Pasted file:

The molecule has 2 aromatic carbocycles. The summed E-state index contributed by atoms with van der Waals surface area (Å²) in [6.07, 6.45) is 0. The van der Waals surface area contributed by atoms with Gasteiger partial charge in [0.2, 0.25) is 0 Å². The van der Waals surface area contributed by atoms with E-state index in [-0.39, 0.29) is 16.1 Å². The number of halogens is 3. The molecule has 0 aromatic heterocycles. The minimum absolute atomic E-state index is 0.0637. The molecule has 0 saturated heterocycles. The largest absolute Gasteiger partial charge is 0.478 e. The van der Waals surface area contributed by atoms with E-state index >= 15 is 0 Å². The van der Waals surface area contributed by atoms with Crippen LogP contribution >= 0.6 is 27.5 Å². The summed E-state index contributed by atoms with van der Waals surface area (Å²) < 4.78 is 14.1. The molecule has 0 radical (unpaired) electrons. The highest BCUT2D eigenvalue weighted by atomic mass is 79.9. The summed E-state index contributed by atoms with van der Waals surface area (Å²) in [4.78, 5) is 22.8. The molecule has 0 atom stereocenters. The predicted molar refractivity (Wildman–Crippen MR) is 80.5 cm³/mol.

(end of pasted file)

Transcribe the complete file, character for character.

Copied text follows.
The molecule has 2 aromatic carbocycles. The summed E-state index contributed by atoms with van der Waals surface area (Å²) in [6.07, 6.45) is 0. The van der Waals surface area contributed by atoms with Gasteiger partial charge in [0.2, 0.25) is 0 Å². The van der Waals surface area contributed by atoms with E-state index in [-0.39, 0.29) is 16.1 Å². The number of halogens is 3. The molecule has 0 aromatic heterocycles. The minimum absolute atomic E-state index is 0.0637. The molecule has 0 saturated heterocycles. The largest absolute Gasteiger partial charge is 0.478 e. The van der Waals surface area contributed by atoms with E-state index >= 15 is 0 Å². The van der Waals surface area contributed by atoms with Crippen LogP contribution >= 0.6 is 27.5 Å². The summed E-state index contributed by atoms with van der Waals surface area (Å²) < 4.78 is 14.1. The molecule has 0 radical (unpaired) electrons. The highest BCUT2D eigenvalue weighted by atomic mass is 79.9. The summed E-state index contributed by atoms with van der Waals surface area (Å²) in [4.78, 5) is 22.8. The molecule has 0 atom stereocenters. The predicted molar refractivity (Wildman–Crippen MR) is 80.5 cm³/mol.